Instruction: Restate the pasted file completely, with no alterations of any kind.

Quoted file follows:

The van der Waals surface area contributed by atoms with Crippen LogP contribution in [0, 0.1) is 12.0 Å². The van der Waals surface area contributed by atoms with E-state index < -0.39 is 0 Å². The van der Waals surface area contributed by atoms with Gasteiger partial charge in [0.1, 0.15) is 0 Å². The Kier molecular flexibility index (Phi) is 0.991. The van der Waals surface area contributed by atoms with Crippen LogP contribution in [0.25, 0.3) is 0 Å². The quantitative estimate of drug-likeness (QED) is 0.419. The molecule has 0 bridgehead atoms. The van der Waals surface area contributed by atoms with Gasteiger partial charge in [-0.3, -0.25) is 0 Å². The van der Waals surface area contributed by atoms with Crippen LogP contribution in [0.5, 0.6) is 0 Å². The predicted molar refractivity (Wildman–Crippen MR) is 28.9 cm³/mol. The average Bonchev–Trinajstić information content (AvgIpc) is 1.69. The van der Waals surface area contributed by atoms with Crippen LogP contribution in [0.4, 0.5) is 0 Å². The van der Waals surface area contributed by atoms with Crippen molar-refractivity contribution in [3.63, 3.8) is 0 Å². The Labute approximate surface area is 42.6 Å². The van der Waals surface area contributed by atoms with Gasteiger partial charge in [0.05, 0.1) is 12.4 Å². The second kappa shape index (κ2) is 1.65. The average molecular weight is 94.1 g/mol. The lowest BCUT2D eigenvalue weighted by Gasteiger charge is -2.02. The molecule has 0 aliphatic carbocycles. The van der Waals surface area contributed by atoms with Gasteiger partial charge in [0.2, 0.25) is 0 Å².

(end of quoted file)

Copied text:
The van der Waals surface area contributed by atoms with Crippen LogP contribution in [0, 0.1) is 12.0 Å². The van der Waals surface area contributed by atoms with E-state index < -0.39 is 0 Å². The van der Waals surface area contributed by atoms with Gasteiger partial charge in [0.1, 0.15) is 0 Å². The Kier molecular flexibility index (Phi) is 0.991. The van der Waals surface area contributed by atoms with Crippen LogP contribution in [0.25, 0.3) is 0 Å². The quantitative estimate of drug-likeness (QED) is 0.419. The molecule has 0 bridgehead atoms. The van der Waals surface area contributed by atoms with Gasteiger partial charge in [-0.3, -0.25) is 0 Å². The van der Waals surface area contributed by atoms with Crippen LogP contribution in [0.5, 0.6) is 0 Å². The predicted molar refractivity (Wildman–Crippen MR) is 28.9 cm³/mol. The average Bonchev–Trinajstić information content (AvgIpc) is 1.69. The van der Waals surface area contributed by atoms with Crippen LogP contribution in [0.4, 0.5) is 0 Å². The van der Waals surface area contributed by atoms with Crippen molar-refractivity contribution in [3.63, 3.8) is 0 Å². The Labute approximate surface area is 42.6 Å². The van der Waals surface area contributed by atoms with Gasteiger partial charge in [0.05, 0.1) is 12.4 Å². The second kappa shape index (κ2) is 1.65. The average molecular weight is 94.1 g/mol. The lowest BCUT2D eigenvalue weighted by Gasteiger charge is -2.02. The molecule has 0 aliphatic carbocycles. The van der Waals surface area contributed by atoms with Gasteiger partial charge in [0.2, 0.25) is 0 Å².